Technology in the transport sector can sometimes feel like being on a battlefield a few centuries ago. You know that the enemy is behind the brow of the hill, you can see small sorties coming forward, but you know that the bulk of their forces are massed, out of sight, waiting to advance.
We are used to adapting our systems, and indeed our regulation and litigation, to new technologies and societal shifts. However, as our report 'Why transport is key to economic prosperity' reveals, the industry requires that the regulatory framework is flexible, which is particularly important where the direction of travel of transport technology is not yet clear. Automation clearly has a role to play, from cars and warehousing to logistics. The challenge is to bring harmony across jurisdiction in regulation, in a timely fashion, providing certainty for the transport operator. It's no good having to comply with several different regimes using a partially autonomous (level 3) truck driving across Europe. Even in the UK, there is concern that regulations are not keeping pace with technological change. The Government has begun work on this but we don't know when the Vehicle Technology and Aviation Bill will return to the legislative agenda; the Bill also left several questions unanswered. We are keeping our clients informed about this changing regulatory landscape particularly through our offices across EMEA and further afield.
Automation drives improved utilisation, enhanced performance and at some point in the future will reduce costs. It also likely to reduce the work force (lorry driver, van driver, warehouse picker, fork lift truck driver, taxi driver) and create a need for those that remain to be more highly skilled - the transition may be bumpy, requiring an early consideration of recruitment and retention practices, employment contracts and advice on restructuring. Of course the benefits in terms of improved safety on our roads cannot be underestimated and the accessibility of mobility as a service to a wider audience.
Insurance is vital to ensuring compliance and protection of implementation of a new technology. There are still concerns about the shift from driver-related motor policies to policies based on the risk attached to the vehicle. Volvo is heading towards level 5 fully autonomous vehicles and has stated that it will accept liability for its vehicles operation in autonomous mode. This has not been followed by other OEMs and the need to ensure that the relevant insurance is in place remains key, not just for compliance with legislative requirements, but to protect the employer or operator. DWF is at the forefront of developing the likely implications of autonomy on liability and insurance. Go to our Driverless Economy Hub »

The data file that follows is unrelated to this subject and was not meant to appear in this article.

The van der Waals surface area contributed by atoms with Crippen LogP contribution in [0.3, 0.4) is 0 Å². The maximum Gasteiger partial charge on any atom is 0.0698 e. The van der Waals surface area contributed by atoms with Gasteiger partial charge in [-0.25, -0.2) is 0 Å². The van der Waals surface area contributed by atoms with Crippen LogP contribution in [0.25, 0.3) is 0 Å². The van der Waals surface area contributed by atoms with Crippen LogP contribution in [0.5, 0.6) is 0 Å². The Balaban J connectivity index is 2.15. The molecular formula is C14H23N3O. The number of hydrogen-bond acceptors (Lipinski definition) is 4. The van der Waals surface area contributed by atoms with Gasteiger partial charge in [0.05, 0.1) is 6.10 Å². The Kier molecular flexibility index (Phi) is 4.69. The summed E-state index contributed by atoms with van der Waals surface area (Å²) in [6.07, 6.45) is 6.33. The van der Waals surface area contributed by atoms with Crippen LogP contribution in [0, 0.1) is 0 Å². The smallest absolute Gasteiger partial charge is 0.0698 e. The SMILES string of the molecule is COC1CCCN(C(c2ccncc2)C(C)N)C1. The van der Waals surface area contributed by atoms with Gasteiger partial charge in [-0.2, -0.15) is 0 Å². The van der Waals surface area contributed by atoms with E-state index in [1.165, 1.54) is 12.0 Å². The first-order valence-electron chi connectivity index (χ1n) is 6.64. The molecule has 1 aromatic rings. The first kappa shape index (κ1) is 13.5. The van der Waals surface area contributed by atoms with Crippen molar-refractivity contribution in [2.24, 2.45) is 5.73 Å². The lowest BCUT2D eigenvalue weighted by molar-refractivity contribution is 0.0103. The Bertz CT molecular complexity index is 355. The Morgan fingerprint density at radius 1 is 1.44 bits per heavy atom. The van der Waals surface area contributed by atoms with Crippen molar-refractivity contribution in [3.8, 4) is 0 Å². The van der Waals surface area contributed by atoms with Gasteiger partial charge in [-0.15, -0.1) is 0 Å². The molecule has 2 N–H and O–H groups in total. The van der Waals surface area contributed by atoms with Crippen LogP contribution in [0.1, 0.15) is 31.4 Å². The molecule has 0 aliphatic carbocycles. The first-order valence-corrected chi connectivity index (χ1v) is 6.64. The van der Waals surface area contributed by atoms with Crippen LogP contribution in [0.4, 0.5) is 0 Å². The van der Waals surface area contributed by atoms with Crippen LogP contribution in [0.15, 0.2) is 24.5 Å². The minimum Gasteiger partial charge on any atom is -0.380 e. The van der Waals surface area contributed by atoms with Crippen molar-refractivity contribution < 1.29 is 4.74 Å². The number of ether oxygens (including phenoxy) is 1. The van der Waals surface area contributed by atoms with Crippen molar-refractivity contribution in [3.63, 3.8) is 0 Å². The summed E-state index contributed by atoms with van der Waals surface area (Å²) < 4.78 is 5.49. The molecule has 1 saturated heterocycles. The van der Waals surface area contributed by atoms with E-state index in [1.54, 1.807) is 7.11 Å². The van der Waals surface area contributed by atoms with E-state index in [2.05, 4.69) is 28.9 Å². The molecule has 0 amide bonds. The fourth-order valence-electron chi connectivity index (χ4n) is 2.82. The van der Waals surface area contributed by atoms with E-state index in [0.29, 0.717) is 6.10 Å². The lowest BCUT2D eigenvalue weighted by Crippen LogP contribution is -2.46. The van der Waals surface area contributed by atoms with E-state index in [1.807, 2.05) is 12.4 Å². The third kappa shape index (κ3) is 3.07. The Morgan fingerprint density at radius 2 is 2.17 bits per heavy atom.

Much of the new technology is reliant on data which brings with it concerns about security, privacy breach and difficulties of accessing what you need to run your business. The significantly increased fines flowing from the GDPR allied to reputational harm must put these high up board agendas. It's important to ask yourself - are you prepared to deal with the aftermath of a crisis? Certainly, crisis management and cyber security processes should be fully tested and robust and DWF has developed an approach to this in response to growing client demand. Legislation to mitigate cyber risks is unlikely to develop any time soon - indeed as the GDPR makes clear, the Government's agenda is to protect the individual rather than assist the business that is now managing larger quantities of data. Dealing with present threats such as ransom ware, is critical for transport providers given the time pressures to deliver for customers. Again, you should consider - is your business adequately protected and insured? Are your contracts providing the right level of protection in terms of warranties and indemnities?
How does the UK develop the infrastructure required to support all this technology? It is a sad truth that our publicly funded roads in the UK are not coping with today's demands. So it is difficult to see how the installation and running of the technology, needed to provide smart, connected highways capable of supporting highly autonomous vehicles, can be delivered by any other than the private sector. Will this inhibit the adoption of autonomy on the roads? We will have to wait and see.
Finally, if additive manufacturing (3D printing) takes off and the cost reduces, added to highly automated vehicles and robotics, supported by AI - will a truck or train mend itself? It can identify the problem, generate the part, install it, test it, recalibrate and drive off. However, opinions seem to be divided as to whether legislation of AI is the right way to go. Could existing legislation cope? Would new legislation quash innovation? What is certain is that rushing into new all-encompassing legislation rarely has the intended outcome, which is food for thought. Business has a way of adapting, as does the law; the key question is whether you are giving your business the best opportunity to obtain a competitive advantage in the next five to ten years.This information is intended as a general discussion surrounding the topics covered and is for guidance purposes only. It does not constitute legal advice and should not be regarded as a substitute for taking legal advice. DWF is not responsible for any activity undertaken based on this information.